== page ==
Proteasome-Dependent Degradation of Guanosine 5′-Triphosphate Cyclohydrolase I Causes Tetrahydrobiopterin Deficiency in Diabetes Mellitus
Background— Tetrahydrobiopterin (BH4) deficiency is reported to uncouple the enzymatic activity of endothelial nitric oxide synthase in diabetes mellitus. The mechanism by which diabetes actually leads to BH4 deficiency remains elusive. Here, we demonstrate that diabetes reduced BH4 by increasing 26S proteasome-dependent degradation of guanosine 5′-triphosphate cyclohydrolase I (GTPCH), a rate-limiting enzyme in the synthesis of BH4, in parallel with increased formation of both superoxide and peroxynitrite (ONOO−).
Methods and Results— Exposure of human umbilical vein endothelial cells to high glucose concentrations (30 mmol/L D-glucose) but not to high osmotic conditions (25 mmol/L L-glucose plus 5 mmol/L D-glucose) significantly lowered the levels of both GTPCH protein and BH4. In addition, high glucose increased both the 26S proteasome activity and the ubiquitination of GTPCH. Inhibition of the 26S proteasome with either MG132 or PR-11 prevented the high glucose–triggered reduction of GTPCH and BH4. Exposure of human umbilical vein endothelial cells to exogenous ONOO− increased proteasome activity and 3-nitrotyrosine in 26S proteasome. Furthermore, adenoviral overexpression of superoxide dismutase and inhibition of endothelial nitric oxide synthase with NG-nitro-l-arginine methyl ester significantly attenuated the high glucose–induced activation of 26S proteasome and the reduction of GTPCH. Finally, administration of MG132 or a superoxide dismutase mimetic, tempol, reversed the diabetes mellitus–induced reduction of GTPCH and BH4 and endothelial dysfunction in streptozotocin-induced diabetes mellitus.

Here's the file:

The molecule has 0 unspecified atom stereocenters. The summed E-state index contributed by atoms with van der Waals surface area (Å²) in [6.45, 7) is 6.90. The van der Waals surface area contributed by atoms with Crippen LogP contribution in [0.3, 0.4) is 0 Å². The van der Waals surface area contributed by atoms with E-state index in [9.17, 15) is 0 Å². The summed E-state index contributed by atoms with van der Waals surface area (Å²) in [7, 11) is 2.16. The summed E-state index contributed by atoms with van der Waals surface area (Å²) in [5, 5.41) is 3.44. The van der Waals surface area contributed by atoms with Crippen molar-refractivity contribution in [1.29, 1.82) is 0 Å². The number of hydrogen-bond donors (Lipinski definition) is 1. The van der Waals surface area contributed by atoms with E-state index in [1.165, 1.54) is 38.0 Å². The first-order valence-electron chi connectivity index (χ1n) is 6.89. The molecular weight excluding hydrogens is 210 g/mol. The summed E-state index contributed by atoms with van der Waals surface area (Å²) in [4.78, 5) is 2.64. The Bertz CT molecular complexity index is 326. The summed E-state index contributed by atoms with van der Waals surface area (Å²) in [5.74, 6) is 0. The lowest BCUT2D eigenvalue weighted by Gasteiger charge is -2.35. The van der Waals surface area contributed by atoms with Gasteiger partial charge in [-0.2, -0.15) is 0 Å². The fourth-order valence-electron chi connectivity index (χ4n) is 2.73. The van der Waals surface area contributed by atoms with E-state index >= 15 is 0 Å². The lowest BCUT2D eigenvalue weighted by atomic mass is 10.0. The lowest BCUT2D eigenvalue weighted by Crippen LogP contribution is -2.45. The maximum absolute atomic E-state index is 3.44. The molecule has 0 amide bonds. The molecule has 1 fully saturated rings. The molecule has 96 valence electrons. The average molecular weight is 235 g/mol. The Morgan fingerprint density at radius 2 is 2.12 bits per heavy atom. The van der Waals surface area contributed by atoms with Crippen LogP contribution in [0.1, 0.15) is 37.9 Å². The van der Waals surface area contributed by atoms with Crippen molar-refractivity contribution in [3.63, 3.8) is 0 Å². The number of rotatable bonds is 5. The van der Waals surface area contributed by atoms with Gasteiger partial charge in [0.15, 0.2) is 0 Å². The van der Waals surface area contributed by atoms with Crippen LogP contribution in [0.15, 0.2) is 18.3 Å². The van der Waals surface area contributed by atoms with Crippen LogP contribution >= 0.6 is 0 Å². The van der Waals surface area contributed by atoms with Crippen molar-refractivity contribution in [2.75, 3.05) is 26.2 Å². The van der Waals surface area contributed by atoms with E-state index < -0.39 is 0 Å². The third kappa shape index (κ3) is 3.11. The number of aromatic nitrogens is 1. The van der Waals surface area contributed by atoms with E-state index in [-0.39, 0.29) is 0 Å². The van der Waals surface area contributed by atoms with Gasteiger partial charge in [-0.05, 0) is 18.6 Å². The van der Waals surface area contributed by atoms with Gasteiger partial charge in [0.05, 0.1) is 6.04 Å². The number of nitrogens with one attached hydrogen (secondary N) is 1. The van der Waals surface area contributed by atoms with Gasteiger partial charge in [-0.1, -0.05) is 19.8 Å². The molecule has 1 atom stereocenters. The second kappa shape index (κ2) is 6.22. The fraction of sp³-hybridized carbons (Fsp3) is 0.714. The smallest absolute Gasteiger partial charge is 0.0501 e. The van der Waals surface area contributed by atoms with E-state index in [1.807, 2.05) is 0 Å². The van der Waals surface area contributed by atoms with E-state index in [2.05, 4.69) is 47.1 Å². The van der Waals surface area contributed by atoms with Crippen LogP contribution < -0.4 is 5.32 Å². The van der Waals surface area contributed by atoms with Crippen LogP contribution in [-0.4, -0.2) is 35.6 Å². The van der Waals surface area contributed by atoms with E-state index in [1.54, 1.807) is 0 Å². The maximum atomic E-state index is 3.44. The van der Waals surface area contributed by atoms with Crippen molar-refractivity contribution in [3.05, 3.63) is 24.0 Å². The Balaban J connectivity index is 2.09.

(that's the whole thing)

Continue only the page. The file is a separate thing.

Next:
Conclusions— We conclude that diabetes mellitus triggers BH4 deficiency by increasing proteasome-dependent degradation of GTPCH.
Received December 18, 2006; accepted June 15, 2007.